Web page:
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E coli scare closes Taco Bells in Montco

Fast-food chain implicated in tri-state E. coli outbreak that has sickened dozens

Dec 6, 2006 | www.mcall.com

An E. coli outbreak that sickened dozens in New York and New Jersey apparently has spread to Pennsylvania, where four food-poisoning cases in Montgomery County prompted health officials to investigate, and Taco Bell to close all of its restaurants in the county Tuesday.

The Mexican fast-food chain, which has been implicated in the outbreak in New York and New Jersey, voluntarily closed its nine Montgomery County locations after at least three people who ate at the company's Gilbertsville area eatery became ill, according to Harriet Morton, a spokeswoman for the county's Health Department.

The department still hasn't determined if the restaurant, on E. Philadelphia Avenue in Douglass Township near the Berks County border, was the source of the outbreak and hasn't identified a specific food source that caused the illnesses. Investigators still are trying to determine if the cases in all three states are linked.

Four Montgomery County residents, all males between the ages of 11 and 20, were sickened in late November by the E. coli bacteria, Morton said. Two were hospitalized but later released, Morton said, adding that none of the four was seriously ill.

In New York and central New Jersey, where about two dozen people were sickened, nine people remained hospitalized Tuesday, including an 11-year-old boy in stable condition with kidney damage.

The illnesses followed at least three U.S. deaths in October stemming from an E. coli outbreak tied to California spinach.

Taco Bell, which says it serves 35 million customers weekly at 5,800 restaurants, didn't immediately comment on the Montgomery County cases, but released a statement saying there has been no confirmation that its restaurants were the source of the outbreak in New York and New Jersey.

The company says it threw out all food at the restaurants that were closed and ''completely cleaned and sanitized the restaurants, utensils and cooking equipment.''

Greg Creed, Taco Bell's president, said the company is working closely with health officials to ''determine the root cause of this.'' There was no word on how long the Montgomery County restaurants might be closed.

Texas-based McLane Co., which distributes food to all Taco Bells in New Jersey and the New York City area, said Taco Bell representatives, along with state and federal inspectors, have toured its Burlington, N.J., distribution center.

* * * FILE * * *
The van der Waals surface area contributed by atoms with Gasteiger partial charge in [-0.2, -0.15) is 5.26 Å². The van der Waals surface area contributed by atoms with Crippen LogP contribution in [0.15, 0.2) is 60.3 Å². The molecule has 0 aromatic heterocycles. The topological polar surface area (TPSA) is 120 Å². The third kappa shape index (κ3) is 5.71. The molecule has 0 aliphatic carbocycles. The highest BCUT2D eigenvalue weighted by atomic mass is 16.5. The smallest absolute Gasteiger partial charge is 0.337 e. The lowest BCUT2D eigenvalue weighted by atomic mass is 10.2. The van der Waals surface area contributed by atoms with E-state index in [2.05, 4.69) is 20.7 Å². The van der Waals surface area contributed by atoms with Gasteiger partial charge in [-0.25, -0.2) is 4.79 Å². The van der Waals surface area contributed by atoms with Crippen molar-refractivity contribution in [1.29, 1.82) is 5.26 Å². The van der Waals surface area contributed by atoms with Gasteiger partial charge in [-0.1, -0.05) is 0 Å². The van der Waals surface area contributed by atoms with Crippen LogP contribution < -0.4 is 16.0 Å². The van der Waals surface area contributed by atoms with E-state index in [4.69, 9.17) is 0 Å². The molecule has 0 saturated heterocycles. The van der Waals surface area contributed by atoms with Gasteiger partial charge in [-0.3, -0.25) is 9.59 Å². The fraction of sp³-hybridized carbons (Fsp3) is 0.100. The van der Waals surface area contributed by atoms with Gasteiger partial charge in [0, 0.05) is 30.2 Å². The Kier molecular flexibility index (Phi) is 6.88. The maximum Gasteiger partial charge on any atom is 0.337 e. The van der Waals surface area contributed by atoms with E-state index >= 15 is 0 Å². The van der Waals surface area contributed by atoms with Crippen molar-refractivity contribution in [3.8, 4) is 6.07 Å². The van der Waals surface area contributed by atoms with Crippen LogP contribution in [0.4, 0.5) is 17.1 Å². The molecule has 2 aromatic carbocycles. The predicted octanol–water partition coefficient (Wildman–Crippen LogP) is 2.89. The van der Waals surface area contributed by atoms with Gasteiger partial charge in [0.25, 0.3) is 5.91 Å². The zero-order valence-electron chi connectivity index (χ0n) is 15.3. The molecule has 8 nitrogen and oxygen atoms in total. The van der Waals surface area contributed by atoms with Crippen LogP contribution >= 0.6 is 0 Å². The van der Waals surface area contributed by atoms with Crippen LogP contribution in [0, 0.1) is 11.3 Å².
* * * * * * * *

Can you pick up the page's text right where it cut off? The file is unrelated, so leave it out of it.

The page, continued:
News that Taco Bell was closing down for the day came as a disappointment to customers visiting the Montgomery Township and Lansdale locations Tuesday night.

Motorists who were lined up to order at the drive-through window at the Montgomery Township restaurant on Route 309 waited in line for about five minutes before realizing it was closed.

''It's scary,'' said Katie O'Neill of Ottsville, who was waiting in line for three tacos.

Chris Benner of Perkasie was looking forward to getting a half-dozen soft tacos and a Burrito Supreme when he visited the Taco Bell on Broad Street in Lansdale. His wife, Monica, said she had heard about the E. coli outbreak, but Chris said, ''I totally forgot about it.''

Although the lights were on inside the Lansdale restaurant, a sign at the entrance told visitors: ''We are temporarily closed. We are sorry for any inconvenience.''

Rich Vetter, manager at the nearby Lansdale Family Restaurant, said the joint Taco Bell-Long John Silver's closed about 4 p.m.

E. coli, or Escherichia coli, is a common and ordinarily harmless bacteria, but certain strains can cause abdominal cramps, fever, bloody diarrhea, kidney failure, blindness, paralysis, even death.

It is found in the feces of humans and livestock. Most infections are associated with undercooked meat. The state Department of Health says most healthy people recover from the illness within a week.

Morton said county health officials were notified of the illnesses by hospitals or physicians' offices. She said the investigation is ''in the beginning phases,'' and ''it might be a while'' before results of tests done on the four patients, whose names were not released, are known.

In New Jersey, officials said their investigation probably would focus on produce, not meat, because some of the people who ate at New Jersey Taco Bells and were infected with E. coli are vegetarians.

The outbreak has underscored the risk of widespread outbreaks of food poisoning at fast-food chains.

''Fast-food restaurants don't purchase ingredients down at the local farmers market. They purchase food nationally, process it nationally and ship it


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